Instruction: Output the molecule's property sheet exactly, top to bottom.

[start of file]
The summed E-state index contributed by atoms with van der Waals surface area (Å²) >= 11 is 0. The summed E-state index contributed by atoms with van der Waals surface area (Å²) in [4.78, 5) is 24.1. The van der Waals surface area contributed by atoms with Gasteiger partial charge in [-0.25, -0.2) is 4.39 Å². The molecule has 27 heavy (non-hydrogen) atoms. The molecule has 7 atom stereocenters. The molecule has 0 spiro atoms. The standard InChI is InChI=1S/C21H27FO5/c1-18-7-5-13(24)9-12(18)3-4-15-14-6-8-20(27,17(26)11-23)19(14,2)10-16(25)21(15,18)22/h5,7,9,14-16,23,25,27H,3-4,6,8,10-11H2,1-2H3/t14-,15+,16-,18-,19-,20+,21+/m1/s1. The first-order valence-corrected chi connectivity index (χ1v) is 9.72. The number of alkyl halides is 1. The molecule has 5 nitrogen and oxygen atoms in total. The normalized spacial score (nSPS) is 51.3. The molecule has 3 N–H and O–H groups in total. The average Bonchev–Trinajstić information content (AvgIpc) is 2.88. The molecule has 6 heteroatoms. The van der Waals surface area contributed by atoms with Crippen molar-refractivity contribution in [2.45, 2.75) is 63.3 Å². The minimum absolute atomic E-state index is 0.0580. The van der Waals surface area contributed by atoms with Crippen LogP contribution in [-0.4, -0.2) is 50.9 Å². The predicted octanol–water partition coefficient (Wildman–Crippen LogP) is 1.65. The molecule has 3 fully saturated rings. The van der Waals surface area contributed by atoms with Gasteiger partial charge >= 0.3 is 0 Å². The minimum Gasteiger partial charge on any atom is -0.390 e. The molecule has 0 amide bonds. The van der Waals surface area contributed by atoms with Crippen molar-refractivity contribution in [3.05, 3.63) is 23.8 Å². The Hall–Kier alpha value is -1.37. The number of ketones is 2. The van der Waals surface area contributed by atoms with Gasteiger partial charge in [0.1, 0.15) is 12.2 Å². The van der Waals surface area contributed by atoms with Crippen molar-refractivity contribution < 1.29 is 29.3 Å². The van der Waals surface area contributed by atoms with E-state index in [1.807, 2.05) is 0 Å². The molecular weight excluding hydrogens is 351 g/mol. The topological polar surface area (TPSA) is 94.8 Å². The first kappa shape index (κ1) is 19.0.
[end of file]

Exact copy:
The summed E-state index contributed by atoms with van der Waals surface area (Å²) >= 11 is 0. The summed E-state index contributed by atoms with van der Waals surface area (Å²) in [4.78, 5) is 24.1. The van der Waals surface area contributed by atoms with Gasteiger partial charge in [-0.25, -0.2) is 4.39 Å². The molecule has 27 heavy (non-hydrogen) atoms. The molecule has 7 atom stereocenters. The molecule has 0 spiro atoms. The standard InChI is InChI=1S/C21H27FO5/c1-18-7-5-13(24)9-12(18)3-4-15-14-6-8-20(27,17(26)11-23)19(14,2)10-16(25)21(15,18)22/h5,7,9,14-16,23,25,27H,3-4,6,8,10-11H2,1-2H3/t14-,15+,16-,18-,19-,20+,21+/m1/s1. The first-order valence-corrected chi connectivity index (χ1v) is 9.72. The number of alkyl halides is 1. The molecule has 5 nitrogen and oxygen atoms in total. The normalized spacial score (nSPS) is 51.3. The molecule has 3 N–H and O–H groups in total. The average Bonchev–Trinajstić information content (AvgIpc) is 2.88. The molecule has 6 heteroatoms. The van der Waals surface area contributed by atoms with Crippen molar-refractivity contribution in [2.45, 2.75) is 63.3 Å². The minimum absolute atomic E-state index is 0.0580. The van der Waals surface area contributed by atoms with Crippen LogP contribution in [-0.4, -0.2) is 50.9 Å². The predicted octanol–water partition coefficient (Wildman–Crippen LogP) is 1.65. The molecule has 3 fully saturated rings. The van der Waals surface area contributed by atoms with Gasteiger partial charge >= 0.3 is 0 Å². The minimum Gasteiger partial charge on any atom is -0.390 e. The molecule has 0 amide bonds. The van der Waals surface area contributed by atoms with Crippen molar-refractivity contribution in [3.05, 3.63) is 23.8 Å². The Hall–Kier alpha value is -1.37. The number of ketones is 2. The van der Waals surface area contributed by atoms with Gasteiger partial charge in [0.1, 0.15) is 12.2 Å². The van der Waals surface area contributed by atoms with Crippen molar-refractivity contribution < 1.29 is 29.3 Å². The van der Waals surface area contributed by atoms with E-state index in [1.807, 2.05) is 0 Å². The molecular weight excluding hydrogens is 351 g/mol. The topological polar surface area (TPSA) is 94.8 Å². The first kappa shape index (κ1) is 19.0.